Lunch was over and the time to relax was upon the bungalow on Ariel Drive. Izzy finished putting the dirty dishes in the washer while Calista rolled herself out on to the patio. Izzy didn’t mind not having help in the kitchen: there wasn’t a lot in the way of cleaning and having Calista’s wheelchair there make the space seem smaller than it was.
When Izzy walked out into the patio Calista was under the huge umbrella they’d erected on their first day, brushing out her long, ginger hair. She almost laughed at the sight ‘cause it was such a stereotypical scene: a mermaid sitting out of water brushing her hair. And given how Calista now looked…
It was now two and a half weeks after Calista began sleeping underwater, a little less than a week after Izzy’s chat with Harmony, and the Calista’s legs had competed fusing and now looked more like a traditional mermaid’s tail, complete with a light layering of scales. While the scaling was thickest over her waist, hips, and upper thighs, everything from the just above the knees down possessed emerald-green scales. Everything, that was, except for her feet, which was now a tail nearly three-quarters of a meter across and shaded a translucent jade green.
Calista set down the brush and looked back over her shoulder. “You coming to sit?”
“Yeah.” Izzy walked up next to her. Over the last couple of days she’d noticed that Calista’s hearing seemed far better than it ever had when she was human. Something else improved that mermaids have that we don’t. “Just wanna look out over the lagoon.”
“Sure.” Izzy walked in front of her before taking a seat. “Just another perfect day in paradise.”
“Every day here is perfect. We haven’t had a drop of rain since arriving.”
This time Calista nodded, them set her right elbow on the arm of the wheelchair and rested her head in her hand. “I don’t think I’ll ever get tired of this.”
“Well—” Izzy glanced over at her friend on her left. “You’ll probably see a lot more of this than I ever will. Doesn’t AFI have a lot of operations here in this part of the Pacific?”
“From what Harmony told me, yes.” Calista cleared her throat. “Harmony returned from an operation in Bikini Atoll only a week before we arrived. Something to do with cleaning up underwater pollution from nuclear testing.”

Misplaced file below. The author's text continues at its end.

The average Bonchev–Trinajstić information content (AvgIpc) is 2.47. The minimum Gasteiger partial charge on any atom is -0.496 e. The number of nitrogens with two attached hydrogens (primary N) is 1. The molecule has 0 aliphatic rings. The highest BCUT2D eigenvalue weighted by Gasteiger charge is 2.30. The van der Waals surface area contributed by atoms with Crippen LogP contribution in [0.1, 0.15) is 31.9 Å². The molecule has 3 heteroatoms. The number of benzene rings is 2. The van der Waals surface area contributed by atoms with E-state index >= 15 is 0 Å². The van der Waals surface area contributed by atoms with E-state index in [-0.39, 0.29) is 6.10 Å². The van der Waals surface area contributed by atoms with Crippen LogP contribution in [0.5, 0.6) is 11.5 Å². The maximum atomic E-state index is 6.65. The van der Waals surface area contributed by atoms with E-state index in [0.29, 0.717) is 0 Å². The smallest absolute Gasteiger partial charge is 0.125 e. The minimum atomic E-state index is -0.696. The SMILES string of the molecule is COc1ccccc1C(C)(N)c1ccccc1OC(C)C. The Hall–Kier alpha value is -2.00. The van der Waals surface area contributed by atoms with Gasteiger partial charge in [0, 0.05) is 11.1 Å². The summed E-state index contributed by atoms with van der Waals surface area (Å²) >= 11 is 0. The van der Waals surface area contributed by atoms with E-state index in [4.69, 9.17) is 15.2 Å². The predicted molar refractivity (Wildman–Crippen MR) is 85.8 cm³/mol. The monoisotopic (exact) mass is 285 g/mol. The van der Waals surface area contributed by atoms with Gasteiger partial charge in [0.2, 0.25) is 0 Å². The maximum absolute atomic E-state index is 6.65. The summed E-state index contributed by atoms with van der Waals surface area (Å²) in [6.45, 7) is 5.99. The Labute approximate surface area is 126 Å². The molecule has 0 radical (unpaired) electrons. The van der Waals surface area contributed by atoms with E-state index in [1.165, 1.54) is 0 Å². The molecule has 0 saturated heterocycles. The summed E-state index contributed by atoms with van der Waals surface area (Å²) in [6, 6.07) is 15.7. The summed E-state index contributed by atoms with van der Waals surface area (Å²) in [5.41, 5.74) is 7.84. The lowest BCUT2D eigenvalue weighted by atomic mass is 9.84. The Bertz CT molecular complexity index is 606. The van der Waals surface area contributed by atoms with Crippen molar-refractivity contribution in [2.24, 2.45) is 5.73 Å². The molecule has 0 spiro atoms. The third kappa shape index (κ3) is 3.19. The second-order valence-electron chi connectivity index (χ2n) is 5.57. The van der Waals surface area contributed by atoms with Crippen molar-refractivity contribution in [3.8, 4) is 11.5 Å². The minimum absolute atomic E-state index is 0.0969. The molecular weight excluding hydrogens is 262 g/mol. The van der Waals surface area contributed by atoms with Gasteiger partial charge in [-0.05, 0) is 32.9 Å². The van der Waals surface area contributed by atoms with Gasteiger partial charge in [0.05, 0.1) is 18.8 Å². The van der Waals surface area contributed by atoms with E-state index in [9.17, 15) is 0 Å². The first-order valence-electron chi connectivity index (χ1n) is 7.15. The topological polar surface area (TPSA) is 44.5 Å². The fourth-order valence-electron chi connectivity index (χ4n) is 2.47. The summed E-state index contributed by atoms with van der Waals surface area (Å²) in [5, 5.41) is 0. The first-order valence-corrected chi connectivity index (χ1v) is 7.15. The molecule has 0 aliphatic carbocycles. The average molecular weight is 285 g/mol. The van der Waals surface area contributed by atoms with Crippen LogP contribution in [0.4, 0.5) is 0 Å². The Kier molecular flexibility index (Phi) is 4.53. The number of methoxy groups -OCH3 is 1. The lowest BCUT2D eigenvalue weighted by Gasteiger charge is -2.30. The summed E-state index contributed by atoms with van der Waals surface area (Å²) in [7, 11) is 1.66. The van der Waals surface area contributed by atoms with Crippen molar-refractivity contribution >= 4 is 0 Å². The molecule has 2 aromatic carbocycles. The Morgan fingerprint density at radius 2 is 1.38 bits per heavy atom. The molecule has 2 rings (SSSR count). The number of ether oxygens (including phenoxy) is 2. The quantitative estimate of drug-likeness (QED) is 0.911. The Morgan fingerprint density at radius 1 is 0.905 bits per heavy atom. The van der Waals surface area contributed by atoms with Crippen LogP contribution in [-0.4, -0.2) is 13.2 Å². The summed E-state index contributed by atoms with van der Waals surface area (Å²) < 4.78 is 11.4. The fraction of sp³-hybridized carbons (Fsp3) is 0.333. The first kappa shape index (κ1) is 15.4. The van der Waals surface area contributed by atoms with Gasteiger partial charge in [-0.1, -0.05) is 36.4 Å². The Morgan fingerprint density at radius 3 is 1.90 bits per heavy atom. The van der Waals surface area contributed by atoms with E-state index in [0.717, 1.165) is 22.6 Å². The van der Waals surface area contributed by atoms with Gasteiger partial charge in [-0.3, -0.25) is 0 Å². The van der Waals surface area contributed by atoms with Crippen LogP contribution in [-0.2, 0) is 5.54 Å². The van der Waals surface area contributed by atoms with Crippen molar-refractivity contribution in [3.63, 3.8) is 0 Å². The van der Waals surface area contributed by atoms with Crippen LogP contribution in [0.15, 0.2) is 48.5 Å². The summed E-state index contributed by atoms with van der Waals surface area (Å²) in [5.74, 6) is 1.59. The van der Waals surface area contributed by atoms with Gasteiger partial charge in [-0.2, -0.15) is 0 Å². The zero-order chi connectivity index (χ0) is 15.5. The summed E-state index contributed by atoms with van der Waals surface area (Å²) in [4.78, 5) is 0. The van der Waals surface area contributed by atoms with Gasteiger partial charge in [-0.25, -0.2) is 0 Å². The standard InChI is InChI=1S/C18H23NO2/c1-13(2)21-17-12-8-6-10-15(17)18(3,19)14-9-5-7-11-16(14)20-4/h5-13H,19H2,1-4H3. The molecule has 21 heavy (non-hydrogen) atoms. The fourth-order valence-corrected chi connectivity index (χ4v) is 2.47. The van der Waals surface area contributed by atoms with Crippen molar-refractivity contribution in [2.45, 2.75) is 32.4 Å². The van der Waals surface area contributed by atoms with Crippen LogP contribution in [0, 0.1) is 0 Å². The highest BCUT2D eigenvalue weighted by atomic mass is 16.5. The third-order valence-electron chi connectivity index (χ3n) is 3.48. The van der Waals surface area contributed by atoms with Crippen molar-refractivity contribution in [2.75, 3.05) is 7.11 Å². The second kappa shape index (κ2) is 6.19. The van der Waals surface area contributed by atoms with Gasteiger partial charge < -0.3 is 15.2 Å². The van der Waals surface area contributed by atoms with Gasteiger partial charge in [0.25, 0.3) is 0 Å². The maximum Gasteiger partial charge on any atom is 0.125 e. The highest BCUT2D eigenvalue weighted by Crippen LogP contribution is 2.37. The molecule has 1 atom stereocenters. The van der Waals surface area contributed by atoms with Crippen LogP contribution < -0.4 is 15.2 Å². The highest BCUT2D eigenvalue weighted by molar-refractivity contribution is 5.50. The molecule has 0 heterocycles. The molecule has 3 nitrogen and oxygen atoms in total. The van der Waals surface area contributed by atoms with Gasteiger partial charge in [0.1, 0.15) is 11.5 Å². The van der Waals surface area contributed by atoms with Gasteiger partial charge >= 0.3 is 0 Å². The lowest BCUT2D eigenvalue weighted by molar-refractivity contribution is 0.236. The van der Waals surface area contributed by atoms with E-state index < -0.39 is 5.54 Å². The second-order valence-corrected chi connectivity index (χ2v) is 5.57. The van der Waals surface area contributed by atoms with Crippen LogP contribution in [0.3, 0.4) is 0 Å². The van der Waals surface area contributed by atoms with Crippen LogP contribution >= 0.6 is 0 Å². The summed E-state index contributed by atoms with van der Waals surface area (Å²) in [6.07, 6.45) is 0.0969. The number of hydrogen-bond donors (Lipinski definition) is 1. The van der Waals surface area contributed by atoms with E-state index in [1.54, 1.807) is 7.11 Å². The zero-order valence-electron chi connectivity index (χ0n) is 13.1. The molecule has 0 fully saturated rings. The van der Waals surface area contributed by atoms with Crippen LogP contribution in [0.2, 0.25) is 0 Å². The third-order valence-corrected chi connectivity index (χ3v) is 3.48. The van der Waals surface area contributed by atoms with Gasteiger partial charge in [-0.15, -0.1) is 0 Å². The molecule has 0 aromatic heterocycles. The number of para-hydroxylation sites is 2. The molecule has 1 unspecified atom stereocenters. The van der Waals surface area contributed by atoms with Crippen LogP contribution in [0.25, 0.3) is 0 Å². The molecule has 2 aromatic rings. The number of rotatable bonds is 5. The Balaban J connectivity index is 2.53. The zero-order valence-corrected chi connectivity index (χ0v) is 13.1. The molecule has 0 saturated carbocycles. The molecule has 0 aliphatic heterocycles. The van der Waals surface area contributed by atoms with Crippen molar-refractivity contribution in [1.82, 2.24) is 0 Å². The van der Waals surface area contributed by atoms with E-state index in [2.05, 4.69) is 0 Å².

That didn’t sound like a safe operation to Izzy. “Isn’t she worried about radiation?”
“Apparently they wear special suits when they’re in the areas with the worst contamination.” Calista shook her head. “I don’t want to talk about that stuff.” She turned in her chair. “You wanna go do something?”
Izzy scrutinized her friend closely. “Don’t you have stuff to do this afternoon?”
“Nope: it’s a free day for me.” Calista leaned over the wheelchair arm. “Why don’t we go swimming?”
“Swimming?” It seemed a strange thing to do, considering all the time Calista spent in the water. “Don’t you get tired of that?”
“When I’m with Harmony I’m working.” She reached over and touched Izzy’s arm. “I want to go swimming with you. You know, get out and relax.”
Izzy gave the thought only a few seconds of thought. “Sounds like a plan. Where do you want to swim?”
“You can take the Zodiac over to Sand Island and I’ll follow you over. Or…” She chuckled. “If you want, you can give me a lift. We’ll get there faster.”
Izzy almost jumped to her feet. “It should take me about ten minutes to change.”
“Go ahead, I’ll get in the Zodiac.”
As Izzy ran into the bungalow Calista rolled to the edge of the patio and pushed off into the water. She didn’t breathe in as she didn’t want to eject water from her lungs. It didn’t matter: she was up and over the side of the Zodiac less than fifteen seconds after entering the water.
True to her word Izzy was back ten minutes later, wearing a bikini, a long, white cover for her shoulders and back, and a hat with a huge, floppy brim. She eased down into the boat and started the motor. Thirty seconds later they pulled away from the bungalow and jetted across the lagoon, heading towards Sand Island for an afternoon of relaxation—
Note: Time for another history lesson. After WW II, Bikini Atoll, as well as others in the area, were used as test sites for nuclear bomb testing. What Harmony is indicating would be true, as large portions of Bikini were contaminated by numerous detonations above and below water.
The largest U.S. detonation ever, Castle Bravo, was a 15 megaton hydrogen device that vaporized the island where the device—which was the size of a house—was constructed. It was far larger than expected and caused a cloud of fallout larger and more deadly than thought possible. It extended well beyond the “safe zone”, contaminating the Japanese fishing ship Lucky Dragon #5, killing one of the sailors aboard.
The pictures below shows the crater left by Castle Bravo: it’s the one near the center of the photo. The extension to the left was caused by other detonations.
The most famous detonation was Crossroads Baker, the first underwater test. It was a 23 kiloton bomb—a little larger than the two dropped on Japan—set off 90 feet underwater in the middle of WW II ships scheduled for scrapping. The photo below is a close-up of the column of water created seconds after the detonation. The dark spot on the right side of the water column is the battleship Arkansas being lifted straight up out of the water before being slammed upside down into the floor of the lagoon, 180 feet below.
Crossroads Baker was a relatively small bomb, yet it left behind a great deal of contamination, some of which still exists—and is quite likely being cleaned up by mermaids in my story’s world—